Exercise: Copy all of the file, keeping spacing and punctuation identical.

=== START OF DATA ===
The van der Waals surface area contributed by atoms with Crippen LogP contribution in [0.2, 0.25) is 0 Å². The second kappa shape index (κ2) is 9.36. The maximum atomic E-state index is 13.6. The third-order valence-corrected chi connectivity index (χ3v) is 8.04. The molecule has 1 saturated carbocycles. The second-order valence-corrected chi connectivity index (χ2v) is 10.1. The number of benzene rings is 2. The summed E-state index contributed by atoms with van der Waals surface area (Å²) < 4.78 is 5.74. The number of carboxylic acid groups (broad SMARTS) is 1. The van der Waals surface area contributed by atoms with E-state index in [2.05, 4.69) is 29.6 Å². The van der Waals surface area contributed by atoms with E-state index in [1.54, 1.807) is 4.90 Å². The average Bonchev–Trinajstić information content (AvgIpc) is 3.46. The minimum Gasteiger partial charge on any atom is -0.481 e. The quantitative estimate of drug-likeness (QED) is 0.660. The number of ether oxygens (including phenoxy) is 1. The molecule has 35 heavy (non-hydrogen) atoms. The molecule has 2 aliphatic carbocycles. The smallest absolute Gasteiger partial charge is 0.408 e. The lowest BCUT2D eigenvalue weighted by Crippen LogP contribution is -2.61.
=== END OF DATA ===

The van der Waals surface area contributed by atoms with Crippen LogP contribution in [0.2, 0.25) is 0 Å². The second kappa shape index (κ2) is 9.36. The maximum atomic E-state index is 13.6. The third-order valence-corrected chi connectivity index (χ3v) is 8.04. The molecule has 1 saturated carbocycles. The second-order valence-corrected chi connectivity index (χ2v) is 10.1. The number of benzene rings is 2. The summed E-state index contributed by atoms with van der Waals surface area (Å²) < 4.78 is 5.74. The number of carboxylic acid groups (broad SMARTS) is 1. The van der Waals surface area contributed by atoms with E-state index in [2.05, 4.69) is 29.6 Å². The van der Waals surface area contributed by atoms with E-state index in [1.54, 1.807) is 4.90 Å². The average Bonchev–Trinajstić information content (AvgIpc) is 3.46. The minimum Gasteiger partial charge on any atom is -0.481 e. The quantitative estimate of drug-likeness (QED) is 0.660. The number of ether oxygens (including phenoxy) is 1. The molecule has 35 heavy (non-hydrogen) atoms. The molecule has 2 aliphatic carbocycles. The smallest absolute Gasteiger partial charge is 0.408 e. The lowest BCUT2D eigenvalue weighted by Crippen LogP contribution is -2.61.